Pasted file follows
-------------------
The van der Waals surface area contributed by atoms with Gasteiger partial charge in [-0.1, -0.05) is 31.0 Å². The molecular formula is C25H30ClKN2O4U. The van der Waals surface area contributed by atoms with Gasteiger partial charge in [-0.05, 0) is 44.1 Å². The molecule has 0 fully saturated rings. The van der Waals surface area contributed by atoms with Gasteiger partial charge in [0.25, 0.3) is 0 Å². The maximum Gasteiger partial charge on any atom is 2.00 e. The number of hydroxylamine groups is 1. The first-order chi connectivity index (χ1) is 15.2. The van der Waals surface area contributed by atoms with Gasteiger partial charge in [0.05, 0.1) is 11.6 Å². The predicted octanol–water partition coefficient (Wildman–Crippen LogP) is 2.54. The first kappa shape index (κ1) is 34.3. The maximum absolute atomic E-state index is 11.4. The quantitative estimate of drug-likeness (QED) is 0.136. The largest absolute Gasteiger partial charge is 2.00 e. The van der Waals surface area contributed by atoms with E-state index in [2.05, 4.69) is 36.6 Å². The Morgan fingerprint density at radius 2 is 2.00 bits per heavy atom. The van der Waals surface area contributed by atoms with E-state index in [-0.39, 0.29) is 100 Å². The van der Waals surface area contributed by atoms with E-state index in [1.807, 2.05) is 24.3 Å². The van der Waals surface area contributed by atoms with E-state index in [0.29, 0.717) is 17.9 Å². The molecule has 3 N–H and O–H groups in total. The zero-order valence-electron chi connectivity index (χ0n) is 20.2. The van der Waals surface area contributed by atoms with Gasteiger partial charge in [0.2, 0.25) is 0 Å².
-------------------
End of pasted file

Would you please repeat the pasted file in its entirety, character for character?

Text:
The van der Waals surface area contributed by atoms with Gasteiger partial charge in [-0.1, -0.05) is 31.0 Å². The molecular formula is C25H30ClKN2O4U. The van der Waals surface area contributed by atoms with Gasteiger partial charge in [-0.05, 0) is 44.1 Å². The molecule has 0 fully saturated rings. The van der Waals surface area contributed by atoms with Gasteiger partial charge in [0.25, 0.3) is 0 Å². The maximum Gasteiger partial charge on any atom is 2.00 e. The number of hydroxylamine groups is 1. The first-order chi connectivity index (χ1) is 15.2. The van der Waals surface area contributed by atoms with Gasteiger partial charge in [0.05, 0.1) is 11.6 Å². The predicted octanol–water partition coefficient (Wildman–Crippen LogP) is 2.54. The first kappa shape index (κ1) is 34.3. The maximum absolute atomic E-state index is 11.4. The quantitative estimate of drug-likeness (QED) is 0.136. The largest absolute Gasteiger partial charge is 2.00 e. The van der Waals surface area contributed by atoms with E-state index in [2.05, 4.69) is 36.6 Å². The Morgan fingerprint density at radius 2 is 2.00 bits per heavy atom. The van der Waals surface area contributed by atoms with E-state index in [-0.39, 0.29) is 100 Å². The van der Waals surface area contributed by atoms with E-state index in [1.807, 2.05) is 24.3 Å². The van der Waals surface area contributed by atoms with E-state index in [0.29, 0.717) is 17.9 Å². The molecule has 3 N–H and O–H groups in total. The zero-order valence-electron chi connectivity index (χ0n) is 20.2. The van der Waals surface area contributed by atoms with Gasteiger partial charge in [0.2, 0.25) is 0 Å².